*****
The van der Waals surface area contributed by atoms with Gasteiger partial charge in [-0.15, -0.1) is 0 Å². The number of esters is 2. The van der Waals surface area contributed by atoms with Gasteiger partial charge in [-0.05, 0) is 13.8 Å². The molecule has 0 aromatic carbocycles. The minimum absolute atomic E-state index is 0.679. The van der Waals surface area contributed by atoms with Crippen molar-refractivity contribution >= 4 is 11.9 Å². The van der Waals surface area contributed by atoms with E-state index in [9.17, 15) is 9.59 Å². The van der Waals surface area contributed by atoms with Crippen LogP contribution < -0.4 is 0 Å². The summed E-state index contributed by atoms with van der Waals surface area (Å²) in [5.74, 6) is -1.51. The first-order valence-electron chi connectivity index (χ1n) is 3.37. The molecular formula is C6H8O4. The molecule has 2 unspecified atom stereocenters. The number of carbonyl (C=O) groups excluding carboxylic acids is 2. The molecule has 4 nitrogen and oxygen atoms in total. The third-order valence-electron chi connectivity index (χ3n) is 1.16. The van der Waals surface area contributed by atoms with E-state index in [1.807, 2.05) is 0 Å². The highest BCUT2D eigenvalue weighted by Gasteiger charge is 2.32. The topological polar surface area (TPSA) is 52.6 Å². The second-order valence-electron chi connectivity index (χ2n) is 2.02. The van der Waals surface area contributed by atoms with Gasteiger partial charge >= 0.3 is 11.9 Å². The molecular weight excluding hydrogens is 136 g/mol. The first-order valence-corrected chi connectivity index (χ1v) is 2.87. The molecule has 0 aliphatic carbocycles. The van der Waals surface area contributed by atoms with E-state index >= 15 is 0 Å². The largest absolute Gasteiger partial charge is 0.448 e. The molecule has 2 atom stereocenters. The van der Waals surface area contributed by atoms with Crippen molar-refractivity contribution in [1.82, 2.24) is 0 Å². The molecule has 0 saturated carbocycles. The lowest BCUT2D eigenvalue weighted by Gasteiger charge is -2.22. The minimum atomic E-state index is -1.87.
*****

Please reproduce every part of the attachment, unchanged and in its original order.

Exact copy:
The van der Waals surface area contributed by atoms with Gasteiger partial charge in [-0.15, -0.1) is 0 Å². The number of esters is 2. The van der Waals surface area contributed by atoms with Gasteiger partial charge in [-0.05, 0) is 13.8 Å². The molecule has 0 aromatic carbocycles. The minimum absolute atomic E-state index is 0.679. The van der Waals surface area contributed by atoms with Crippen molar-refractivity contribution >= 4 is 11.9 Å². The van der Waals surface area contributed by atoms with E-state index in [9.17, 15) is 9.59 Å². The van der Waals surface area contributed by atoms with Crippen LogP contribution < -0.4 is 0 Å². The summed E-state index contributed by atoms with van der Waals surface area (Å²) in [5.74, 6) is -1.51. The first-order valence-electron chi connectivity index (χ1n) is 3.37. The molecular formula is C6H8O4. The molecule has 2 unspecified atom stereocenters. The number of carbonyl (C=O) groups excluding carboxylic acids is 2. The molecule has 4 nitrogen and oxygen atoms in total. The third-order valence-electron chi connectivity index (χ3n) is 1.16. The van der Waals surface area contributed by atoms with E-state index in [1.807, 2.05) is 0 Å². The highest BCUT2D eigenvalue weighted by Gasteiger charge is 2.32. The topological polar surface area (TPSA) is 52.6 Å². The second-order valence-electron chi connectivity index (χ2n) is 2.02. The van der Waals surface area contributed by atoms with Gasteiger partial charge >= 0.3 is 11.9 Å². The molecular weight excluding hydrogens is 136 g/mol. The first-order valence-corrected chi connectivity index (χ1v) is 2.87. The molecule has 0 aliphatic carbocycles. The van der Waals surface area contributed by atoms with E-state index >= 15 is 0 Å². The largest absolute Gasteiger partial charge is 0.448 e. The molecule has 2 atom stereocenters. The van der Waals surface area contributed by atoms with Crippen molar-refractivity contribution in [1.82, 2.24) is 0 Å². The molecule has 0 saturated carbocycles. The lowest BCUT2D eigenvalue weighted by Gasteiger charge is -2.22. The minimum atomic E-state index is -1.87.